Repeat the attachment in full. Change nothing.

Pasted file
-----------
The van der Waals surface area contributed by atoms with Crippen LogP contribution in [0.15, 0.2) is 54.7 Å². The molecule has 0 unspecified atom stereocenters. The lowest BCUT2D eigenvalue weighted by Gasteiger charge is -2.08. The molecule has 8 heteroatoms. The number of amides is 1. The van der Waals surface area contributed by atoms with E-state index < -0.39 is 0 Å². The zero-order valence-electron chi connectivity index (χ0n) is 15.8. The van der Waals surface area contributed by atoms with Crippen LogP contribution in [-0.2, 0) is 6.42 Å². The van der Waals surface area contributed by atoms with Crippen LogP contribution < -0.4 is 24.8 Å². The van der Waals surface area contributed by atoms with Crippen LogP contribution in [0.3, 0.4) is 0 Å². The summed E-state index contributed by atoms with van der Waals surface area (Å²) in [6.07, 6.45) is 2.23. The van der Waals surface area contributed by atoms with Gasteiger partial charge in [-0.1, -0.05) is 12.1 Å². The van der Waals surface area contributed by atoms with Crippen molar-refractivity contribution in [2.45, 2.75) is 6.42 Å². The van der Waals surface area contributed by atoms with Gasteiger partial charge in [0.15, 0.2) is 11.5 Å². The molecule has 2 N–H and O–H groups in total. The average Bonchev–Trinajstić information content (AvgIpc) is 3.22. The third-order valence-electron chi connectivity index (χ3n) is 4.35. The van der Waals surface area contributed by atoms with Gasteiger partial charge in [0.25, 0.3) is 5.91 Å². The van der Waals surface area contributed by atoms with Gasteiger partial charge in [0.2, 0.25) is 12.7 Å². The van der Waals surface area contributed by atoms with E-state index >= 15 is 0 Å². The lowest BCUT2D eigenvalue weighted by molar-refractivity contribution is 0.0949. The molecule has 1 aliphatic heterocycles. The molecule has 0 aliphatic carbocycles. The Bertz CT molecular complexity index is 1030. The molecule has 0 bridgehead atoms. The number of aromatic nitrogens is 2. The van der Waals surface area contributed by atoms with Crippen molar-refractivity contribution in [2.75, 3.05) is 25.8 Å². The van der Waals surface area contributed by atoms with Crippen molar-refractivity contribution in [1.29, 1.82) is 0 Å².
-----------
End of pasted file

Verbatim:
The van der Waals surface area contributed by atoms with Crippen LogP contribution in [0.15, 0.2) is 54.7 Å². The molecule has 0 unspecified atom stereocenters. The lowest BCUT2D eigenvalue weighted by Gasteiger charge is -2.08. The molecule has 8 heteroatoms. The number of amides is 1. The van der Waals surface area contributed by atoms with E-state index < -0.39 is 0 Å². The zero-order valence-electron chi connectivity index (χ0n) is 15.8. The van der Waals surface area contributed by atoms with Crippen LogP contribution in [-0.2, 0) is 6.42 Å². The van der Waals surface area contributed by atoms with Crippen LogP contribution < -0.4 is 24.8 Å². The van der Waals surface area contributed by atoms with Crippen LogP contribution in [0.3, 0.4) is 0 Å². The summed E-state index contributed by atoms with van der Waals surface area (Å²) in [6.07, 6.45) is 2.23. The van der Waals surface area contributed by atoms with Gasteiger partial charge in [-0.1, -0.05) is 12.1 Å². The van der Waals surface area contributed by atoms with Crippen molar-refractivity contribution in [2.45, 2.75) is 6.42 Å². The van der Waals surface area contributed by atoms with Gasteiger partial charge in [0.15, 0.2) is 11.5 Å². The molecule has 2 N–H and O–H groups in total. The average Bonchev–Trinajstić information content (AvgIpc) is 3.22. The third-order valence-electron chi connectivity index (χ3n) is 4.35. The van der Waals surface area contributed by atoms with Gasteiger partial charge in [0.25, 0.3) is 5.91 Å². The van der Waals surface area contributed by atoms with Gasteiger partial charge in [0.2, 0.25) is 12.7 Å². The van der Waals surface area contributed by atoms with E-state index >= 15 is 0 Å². The lowest BCUT2D eigenvalue weighted by molar-refractivity contribution is 0.0949. The molecule has 1 aliphatic heterocycles. The molecule has 0 aliphatic carbocycles. The Bertz CT molecular complexity index is 1030. The molecule has 0 bridgehead atoms. The number of aromatic nitrogens is 2. The van der Waals surface area contributed by atoms with Crippen molar-refractivity contribution in [2.75, 3.05) is 25.8 Å². The van der Waals surface area contributed by atoms with Crippen molar-refractivity contribution in [1.29, 1.82) is 0 Å².